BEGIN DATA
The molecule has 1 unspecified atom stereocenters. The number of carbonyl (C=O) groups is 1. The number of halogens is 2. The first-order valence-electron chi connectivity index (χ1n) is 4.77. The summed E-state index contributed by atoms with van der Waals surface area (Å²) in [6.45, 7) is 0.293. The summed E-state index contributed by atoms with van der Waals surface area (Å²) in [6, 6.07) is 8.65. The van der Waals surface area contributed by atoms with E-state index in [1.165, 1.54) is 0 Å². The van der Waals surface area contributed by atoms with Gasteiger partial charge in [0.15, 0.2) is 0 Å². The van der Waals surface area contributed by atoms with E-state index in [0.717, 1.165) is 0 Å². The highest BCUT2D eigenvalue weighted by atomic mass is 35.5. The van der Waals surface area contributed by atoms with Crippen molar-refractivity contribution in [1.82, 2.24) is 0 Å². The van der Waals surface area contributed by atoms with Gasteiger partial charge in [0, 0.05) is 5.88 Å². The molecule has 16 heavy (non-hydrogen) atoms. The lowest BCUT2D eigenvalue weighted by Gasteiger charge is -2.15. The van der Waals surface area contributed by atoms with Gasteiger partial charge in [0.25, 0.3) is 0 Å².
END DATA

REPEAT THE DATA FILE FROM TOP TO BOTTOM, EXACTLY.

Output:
The molecule has 1 unspecified atom stereocenters. The number of carbonyl (C=O) groups is 1. The number of halogens is 2. The first-order valence-electron chi connectivity index (χ1n) is 4.77. The summed E-state index contributed by atoms with van der Waals surface area (Å²) in [6.45, 7) is 0.293. The summed E-state index contributed by atoms with van der Waals surface area (Å²) in [6, 6.07) is 8.65. The van der Waals surface area contributed by atoms with E-state index in [1.165, 1.54) is 0 Å². The van der Waals surface area contributed by atoms with Gasteiger partial charge in [0.15, 0.2) is 0 Å². The van der Waals surface area contributed by atoms with E-state index in [0.717, 1.165) is 0 Å². The highest BCUT2D eigenvalue weighted by atomic mass is 35.5. The van der Waals surface area contributed by atoms with Crippen molar-refractivity contribution in [1.82, 2.24) is 0 Å². The van der Waals surface area contributed by atoms with Gasteiger partial charge in [0, 0.05) is 5.88 Å². The molecule has 16 heavy (non-hydrogen) atoms. The lowest BCUT2D eigenvalue weighted by Gasteiger charge is -2.15. The van der Waals surface area contributed by atoms with Gasteiger partial charge in [0.25, 0.3) is 0 Å².